Recently, we have been exploring an exciting new tool for course web projects called Scalar. Scalar works much like the popular blogging tool and publishing platform WordPress; you create pages of content through a text editor, then publish, and present those to your readers. Scalar expands on this by allowing the reader to traverse collections of information through a multitude of non-liner ways. Rather than limit readers by presenting sections on a particular subject that require them to begin at the beginning and end at the end, you have the ability to create detours or “paths” that provide connections between various themes, subjects, or media, thus expanding the connections of your project and the content within.
Scalar presents these connections through a series of visual displays which can be set as the default view for individual pages.
The following are examples of Scalar web projects:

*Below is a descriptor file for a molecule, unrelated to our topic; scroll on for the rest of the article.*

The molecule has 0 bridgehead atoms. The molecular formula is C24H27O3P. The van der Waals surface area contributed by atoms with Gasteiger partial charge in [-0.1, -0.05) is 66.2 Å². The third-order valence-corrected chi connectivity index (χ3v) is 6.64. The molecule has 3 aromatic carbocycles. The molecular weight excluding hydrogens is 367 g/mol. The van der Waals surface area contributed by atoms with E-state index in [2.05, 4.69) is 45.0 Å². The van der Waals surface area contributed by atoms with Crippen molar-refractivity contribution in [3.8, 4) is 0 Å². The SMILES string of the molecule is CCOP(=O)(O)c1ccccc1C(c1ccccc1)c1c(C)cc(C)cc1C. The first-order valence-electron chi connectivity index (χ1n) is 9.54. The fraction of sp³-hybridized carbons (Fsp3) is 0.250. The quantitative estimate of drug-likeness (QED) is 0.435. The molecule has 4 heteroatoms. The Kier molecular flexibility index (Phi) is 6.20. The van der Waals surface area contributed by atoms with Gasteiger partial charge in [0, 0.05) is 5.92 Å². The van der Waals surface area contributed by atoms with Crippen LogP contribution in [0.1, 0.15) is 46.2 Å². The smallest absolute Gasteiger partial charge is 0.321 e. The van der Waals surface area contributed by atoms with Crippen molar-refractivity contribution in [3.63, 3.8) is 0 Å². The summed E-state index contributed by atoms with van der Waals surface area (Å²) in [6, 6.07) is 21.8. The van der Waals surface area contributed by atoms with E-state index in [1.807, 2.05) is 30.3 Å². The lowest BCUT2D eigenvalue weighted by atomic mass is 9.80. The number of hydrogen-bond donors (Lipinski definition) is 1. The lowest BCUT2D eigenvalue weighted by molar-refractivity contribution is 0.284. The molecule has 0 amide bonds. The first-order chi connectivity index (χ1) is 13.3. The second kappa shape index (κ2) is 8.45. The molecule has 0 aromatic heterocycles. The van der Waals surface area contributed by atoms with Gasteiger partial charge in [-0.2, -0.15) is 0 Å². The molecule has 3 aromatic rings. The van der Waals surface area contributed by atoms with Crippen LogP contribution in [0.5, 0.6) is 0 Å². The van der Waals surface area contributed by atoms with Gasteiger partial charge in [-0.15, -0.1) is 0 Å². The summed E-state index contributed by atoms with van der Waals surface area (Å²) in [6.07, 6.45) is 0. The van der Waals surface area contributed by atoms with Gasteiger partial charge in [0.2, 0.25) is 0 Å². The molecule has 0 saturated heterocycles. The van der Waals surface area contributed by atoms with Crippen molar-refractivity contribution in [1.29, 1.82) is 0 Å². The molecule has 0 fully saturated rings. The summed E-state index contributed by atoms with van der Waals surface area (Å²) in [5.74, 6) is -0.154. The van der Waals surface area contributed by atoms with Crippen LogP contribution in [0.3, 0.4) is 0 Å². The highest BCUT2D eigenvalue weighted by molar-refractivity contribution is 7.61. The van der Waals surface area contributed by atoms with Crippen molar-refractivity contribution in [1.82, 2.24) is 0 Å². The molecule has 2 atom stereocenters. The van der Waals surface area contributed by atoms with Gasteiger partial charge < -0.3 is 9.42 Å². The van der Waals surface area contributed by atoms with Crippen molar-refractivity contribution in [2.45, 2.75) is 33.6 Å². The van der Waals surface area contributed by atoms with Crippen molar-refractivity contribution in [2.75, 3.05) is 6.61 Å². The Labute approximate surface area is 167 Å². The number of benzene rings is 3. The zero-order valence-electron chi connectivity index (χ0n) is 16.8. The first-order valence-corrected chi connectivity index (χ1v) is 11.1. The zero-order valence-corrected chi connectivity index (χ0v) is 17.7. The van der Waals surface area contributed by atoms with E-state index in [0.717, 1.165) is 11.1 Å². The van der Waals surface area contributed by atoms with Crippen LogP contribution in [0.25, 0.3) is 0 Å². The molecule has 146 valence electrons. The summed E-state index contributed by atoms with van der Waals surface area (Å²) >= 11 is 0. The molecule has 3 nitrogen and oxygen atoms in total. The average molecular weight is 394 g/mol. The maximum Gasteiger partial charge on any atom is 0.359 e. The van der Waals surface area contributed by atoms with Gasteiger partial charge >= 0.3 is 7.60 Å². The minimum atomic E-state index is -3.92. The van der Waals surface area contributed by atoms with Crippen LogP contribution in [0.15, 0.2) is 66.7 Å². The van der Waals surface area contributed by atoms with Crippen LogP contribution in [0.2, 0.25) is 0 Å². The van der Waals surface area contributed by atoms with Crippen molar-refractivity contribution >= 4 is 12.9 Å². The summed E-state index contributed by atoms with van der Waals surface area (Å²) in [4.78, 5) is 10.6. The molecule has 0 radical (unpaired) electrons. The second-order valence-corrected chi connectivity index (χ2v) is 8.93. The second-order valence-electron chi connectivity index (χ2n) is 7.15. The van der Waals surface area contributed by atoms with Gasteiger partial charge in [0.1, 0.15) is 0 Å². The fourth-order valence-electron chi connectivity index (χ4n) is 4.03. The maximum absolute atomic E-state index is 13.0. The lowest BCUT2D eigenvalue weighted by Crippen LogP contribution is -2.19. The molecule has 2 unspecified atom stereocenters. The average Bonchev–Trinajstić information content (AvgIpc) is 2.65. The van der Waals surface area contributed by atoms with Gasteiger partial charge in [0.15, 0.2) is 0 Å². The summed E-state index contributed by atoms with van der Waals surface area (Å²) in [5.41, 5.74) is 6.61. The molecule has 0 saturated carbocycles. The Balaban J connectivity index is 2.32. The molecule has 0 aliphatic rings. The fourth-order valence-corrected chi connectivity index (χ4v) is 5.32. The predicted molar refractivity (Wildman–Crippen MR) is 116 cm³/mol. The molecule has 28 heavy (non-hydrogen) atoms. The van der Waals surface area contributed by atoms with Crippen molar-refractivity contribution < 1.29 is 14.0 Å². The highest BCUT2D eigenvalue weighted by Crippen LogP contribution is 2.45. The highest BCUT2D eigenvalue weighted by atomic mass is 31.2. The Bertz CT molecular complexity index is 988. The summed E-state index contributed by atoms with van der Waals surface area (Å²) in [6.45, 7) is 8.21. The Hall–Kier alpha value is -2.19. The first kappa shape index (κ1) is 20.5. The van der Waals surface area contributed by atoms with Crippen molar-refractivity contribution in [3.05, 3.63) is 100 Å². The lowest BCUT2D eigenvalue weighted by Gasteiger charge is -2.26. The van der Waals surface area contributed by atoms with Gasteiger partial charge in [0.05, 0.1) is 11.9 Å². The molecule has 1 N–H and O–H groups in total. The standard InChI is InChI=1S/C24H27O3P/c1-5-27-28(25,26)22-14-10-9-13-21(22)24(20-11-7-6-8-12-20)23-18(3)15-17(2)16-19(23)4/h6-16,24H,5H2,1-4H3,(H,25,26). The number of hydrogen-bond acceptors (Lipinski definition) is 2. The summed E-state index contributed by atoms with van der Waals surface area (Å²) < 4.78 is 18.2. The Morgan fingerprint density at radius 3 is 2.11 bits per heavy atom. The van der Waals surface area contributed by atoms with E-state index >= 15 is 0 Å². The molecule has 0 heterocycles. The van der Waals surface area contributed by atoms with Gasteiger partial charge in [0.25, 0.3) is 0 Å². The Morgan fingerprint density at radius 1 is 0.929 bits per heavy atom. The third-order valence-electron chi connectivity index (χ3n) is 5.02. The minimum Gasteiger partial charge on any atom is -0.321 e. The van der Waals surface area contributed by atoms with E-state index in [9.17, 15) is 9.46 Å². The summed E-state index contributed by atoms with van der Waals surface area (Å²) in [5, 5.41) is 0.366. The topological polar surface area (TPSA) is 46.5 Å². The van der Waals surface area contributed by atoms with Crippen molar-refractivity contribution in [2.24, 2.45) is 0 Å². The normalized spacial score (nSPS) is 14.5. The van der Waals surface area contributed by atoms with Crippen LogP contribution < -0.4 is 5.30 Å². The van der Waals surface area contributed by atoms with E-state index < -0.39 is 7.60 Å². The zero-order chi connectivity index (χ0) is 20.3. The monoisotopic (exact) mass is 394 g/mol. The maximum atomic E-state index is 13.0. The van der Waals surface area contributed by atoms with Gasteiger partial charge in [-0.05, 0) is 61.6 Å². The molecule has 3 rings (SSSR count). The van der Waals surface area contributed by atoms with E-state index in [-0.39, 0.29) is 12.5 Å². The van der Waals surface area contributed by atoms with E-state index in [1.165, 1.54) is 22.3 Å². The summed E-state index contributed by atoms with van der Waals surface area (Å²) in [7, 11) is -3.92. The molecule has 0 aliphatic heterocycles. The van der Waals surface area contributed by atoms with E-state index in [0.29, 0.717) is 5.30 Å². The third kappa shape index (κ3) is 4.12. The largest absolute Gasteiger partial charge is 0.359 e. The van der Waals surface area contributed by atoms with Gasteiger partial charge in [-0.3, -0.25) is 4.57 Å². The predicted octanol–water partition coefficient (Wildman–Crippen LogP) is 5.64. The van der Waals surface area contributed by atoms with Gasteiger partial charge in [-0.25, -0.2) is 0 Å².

- The Knotted Line – a custom front end supported by a Scalar back-end: http://scalar.usc.edu/anvc/the-knotted-line/index
- The Knotted Line – a video explanation of the project’s development process: http://player.vimeo.com/video/50184018
- Performing Archive: Curtis and the “Vanishing Race:” http://scalar.usc.edu/works/performingarchive/index
- We Are All Children of Algeria: http://scalar.usc.edu/nehvectors/mirzoeff/index
Scalar allows the user to embed third party apps for a variety of timeline and geo-mapping visualizations:
If you are interested in using Scalar, we’d suggest exploring and reading through the Getting Started guide. This will not only provide a great introduction, but also a solid example of how information is presented, organized, and paths are created in Scalar. The approach Scalar takes may lend itself to some visual thinking exercises as you develop content and think about how to present your materials. Finally, we encourage you to come talk to the Academic Technology team about any ideas you may have.